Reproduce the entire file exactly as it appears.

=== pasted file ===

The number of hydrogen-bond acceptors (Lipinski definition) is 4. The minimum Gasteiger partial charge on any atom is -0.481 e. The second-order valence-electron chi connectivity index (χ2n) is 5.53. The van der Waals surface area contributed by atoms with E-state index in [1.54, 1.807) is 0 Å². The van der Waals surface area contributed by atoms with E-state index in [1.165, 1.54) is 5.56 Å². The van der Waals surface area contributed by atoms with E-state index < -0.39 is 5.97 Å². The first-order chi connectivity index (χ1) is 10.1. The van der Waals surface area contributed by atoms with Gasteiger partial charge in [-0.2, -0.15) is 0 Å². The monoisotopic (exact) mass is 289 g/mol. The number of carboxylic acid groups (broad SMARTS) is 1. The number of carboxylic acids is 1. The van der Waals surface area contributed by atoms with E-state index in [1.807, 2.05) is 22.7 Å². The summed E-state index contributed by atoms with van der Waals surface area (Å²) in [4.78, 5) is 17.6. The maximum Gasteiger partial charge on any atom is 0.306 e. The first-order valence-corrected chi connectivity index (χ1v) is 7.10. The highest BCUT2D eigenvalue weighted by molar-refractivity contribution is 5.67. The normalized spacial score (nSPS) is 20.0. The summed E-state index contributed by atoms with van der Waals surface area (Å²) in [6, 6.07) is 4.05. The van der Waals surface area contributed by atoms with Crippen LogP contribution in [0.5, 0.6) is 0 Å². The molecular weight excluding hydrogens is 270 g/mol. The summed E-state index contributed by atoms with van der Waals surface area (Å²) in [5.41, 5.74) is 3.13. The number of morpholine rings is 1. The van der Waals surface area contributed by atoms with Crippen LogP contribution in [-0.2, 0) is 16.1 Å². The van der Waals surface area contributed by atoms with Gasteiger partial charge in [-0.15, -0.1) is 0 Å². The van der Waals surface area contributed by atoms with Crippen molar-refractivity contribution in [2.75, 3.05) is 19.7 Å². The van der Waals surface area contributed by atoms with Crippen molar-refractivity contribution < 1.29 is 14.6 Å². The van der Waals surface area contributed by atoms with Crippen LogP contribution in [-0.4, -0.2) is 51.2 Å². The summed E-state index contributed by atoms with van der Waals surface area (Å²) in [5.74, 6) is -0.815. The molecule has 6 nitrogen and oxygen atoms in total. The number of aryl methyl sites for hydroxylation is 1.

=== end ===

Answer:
The number of hydrogen-bond acceptors (Lipinski definition) is 4. The minimum Gasteiger partial charge on any atom is -0.481 e. The second-order valence-electron chi connectivity index (χ2n) is 5.53. The van der Waals surface area contributed by atoms with E-state index in [1.54, 1.807) is 0 Å². The van der Waals surface area contributed by atoms with E-state index in [1.165, 1.54) is 5.56 Å². The van der Waals surface area contributed by atoms with E-state index < -0.39 is 5.97 Å². The first-order chi connectivity index (χ1) is 10.1. The van der Waals surface area contributed by atoms with Gasteiger partial charge in [-0.2, -0.15) is 0 Å². The monoisotopic (exact) mass is 289 g/mol. The number of carboxylic acid groups (broad SMARTS) is 1. The number of carboxylic acids is 1. The van der Waals surface area contributed by atoms with E-state index in [1.807, 2.05) is 22.7 Å². The summed E-state index contributed by atoms with van der Waals surface area (Å²) in [4.78, 5) is 17.6. The maximum Gasteiger partial charge on any atom is 0.306 e. The first-order valence-corrected chi connectivity index (χ1v) is 7.10. The highest BCUT2D eigenvalue weighted by molar-refractivity contribution is 5.67. The normalized spacial score (nSPS) is 20.0. The summed E-state index contributed by atoms with van der Waals surface area (Å²) in [6, 6.07) is 4.05. The van der Waals surface area contributed by atoms with Crippen LogP contribution in [0.5, 0.6) is 0 Å². The molecular weight excluding hydrogens is 270 g/mol. The summed E-state index contributed by atoms with van der Waals surface area (Å²) in [5.41, 5.74) is 3.13. The number of morpholine rings is 1. The van der Waals surface area contributed by atoms with Crippen LogP contribution in [-0.2, 0) is 16.1 Å². The van der Waals surface area contributed by atoms with Gasteiger partial charge in [-0.15, -0.1) is 0 Å². The van der Waals surface area contributed by atoms with Crippen molar-refractivity contribution in [2.75, 3.05) is 19.7 Å². The van der Waals surface area contributed by atoms with Crippen molar-refractivity contribution < 1.29 is 14.6 Å². The van der Waals surface area contributed by atoms with Crippen LogP contribution in [-0.4, -0.2) is 51.2 Å². The summed E-state index contributed by atoms with van der Waals surface area (Å²) in [5.74, 6) is -0.815. The molecule has 6 nitrogen and oxygen atoms in total. The number of aryl methyl sites for hydroxylation is 1.